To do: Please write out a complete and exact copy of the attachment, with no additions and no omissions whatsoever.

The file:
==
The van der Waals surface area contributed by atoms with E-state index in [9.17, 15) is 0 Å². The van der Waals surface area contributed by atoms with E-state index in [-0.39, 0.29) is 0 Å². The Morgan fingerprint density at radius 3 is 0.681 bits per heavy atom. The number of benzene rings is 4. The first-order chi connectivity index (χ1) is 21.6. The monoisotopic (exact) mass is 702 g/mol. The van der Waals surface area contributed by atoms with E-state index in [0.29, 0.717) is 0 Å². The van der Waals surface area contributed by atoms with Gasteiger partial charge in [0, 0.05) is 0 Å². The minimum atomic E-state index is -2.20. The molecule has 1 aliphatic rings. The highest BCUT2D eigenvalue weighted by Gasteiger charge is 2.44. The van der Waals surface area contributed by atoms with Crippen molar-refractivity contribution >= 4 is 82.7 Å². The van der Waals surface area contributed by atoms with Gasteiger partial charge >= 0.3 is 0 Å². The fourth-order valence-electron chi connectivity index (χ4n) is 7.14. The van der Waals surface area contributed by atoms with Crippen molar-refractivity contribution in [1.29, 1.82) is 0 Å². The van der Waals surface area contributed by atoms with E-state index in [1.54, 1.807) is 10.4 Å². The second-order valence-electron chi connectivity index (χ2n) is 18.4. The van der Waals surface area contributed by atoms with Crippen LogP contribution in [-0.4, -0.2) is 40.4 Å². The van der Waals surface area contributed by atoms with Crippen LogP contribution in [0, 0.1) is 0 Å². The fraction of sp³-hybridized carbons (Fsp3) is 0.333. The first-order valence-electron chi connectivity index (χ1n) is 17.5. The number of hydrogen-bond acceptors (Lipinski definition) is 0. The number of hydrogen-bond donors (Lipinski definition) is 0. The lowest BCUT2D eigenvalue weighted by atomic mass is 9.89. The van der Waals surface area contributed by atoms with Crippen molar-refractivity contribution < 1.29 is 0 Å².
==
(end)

The van der Waals surface area contributed by atoms with E-state index in [9.17, 15) is 0 Å². The van der Waals surface area contributed by atoms with E-state index in [-0.39, 0.29) is 0 Å². The Morgan fingerprint density at radius 3 is 0.681 bits per heavy atom. The number of benzene rings is 4. The first-order chi connectivity index (χ1) is 21.6. The monoisotopic (exact) mass is 702 g/mol. The van der Waals surface area contributed by atoms with E-state index in [0.29, 0.717) is 0 Å². The van der Waals surface area contributed by atoms with Gasteiger partial charge in [0, 0.05) is 0 Å². The minimum atomic E-state index is -2.20. The molecule has 1 aliphatic rings. The highest BCUT2D eigenvalue weighted by Gasteiger charge is 2.44. The van der Waals surface area contributed by atoms with Crippen molar-refractivity contribution >= 4 is 82.7 Å². The van der Waals surface area contributed by atoms with Gasteiger partial charge >= 0.3 is 0 Å². The fourth-order valence-electron chi connectivity index (χ4n) is 7.14. The van der Waals surface area contributed by atoms with Crippen molar-refractivity contribution in [1.29, 1.82) is 0 Å². The van der Waals surface area contributed by atoms with E-state index in [1.54, 1.807) is 10.4 Å². The second-order valence-electron chi connectivity index (χ2n) is 18.4. The van der Waals surface area contributed by atoms with Crippen LogP contribution in [-0.4, -0.2) is 40.4 Å². The van der Waals surface area contributed by atoms with Crippen LogP contribution in [0, 0.1) is 0 Å². The fraction of sp³-hybridized carbons (Fsp3) is 0.333. The first-order valence-electron chi connectivity index (χ1n) is 17.5. The number of hydrogen-bond acceptors (Lipinski definition) is 0. The number of hydrogen-bond donors (Lipinski definition) is 0. The lowest BCUT2D eigenvalue weighted by atomic mass is 9.89. The van der Waals surface area contributed by atoms with Crippen molar-refractivity contribution < 1.29 is 0 Å².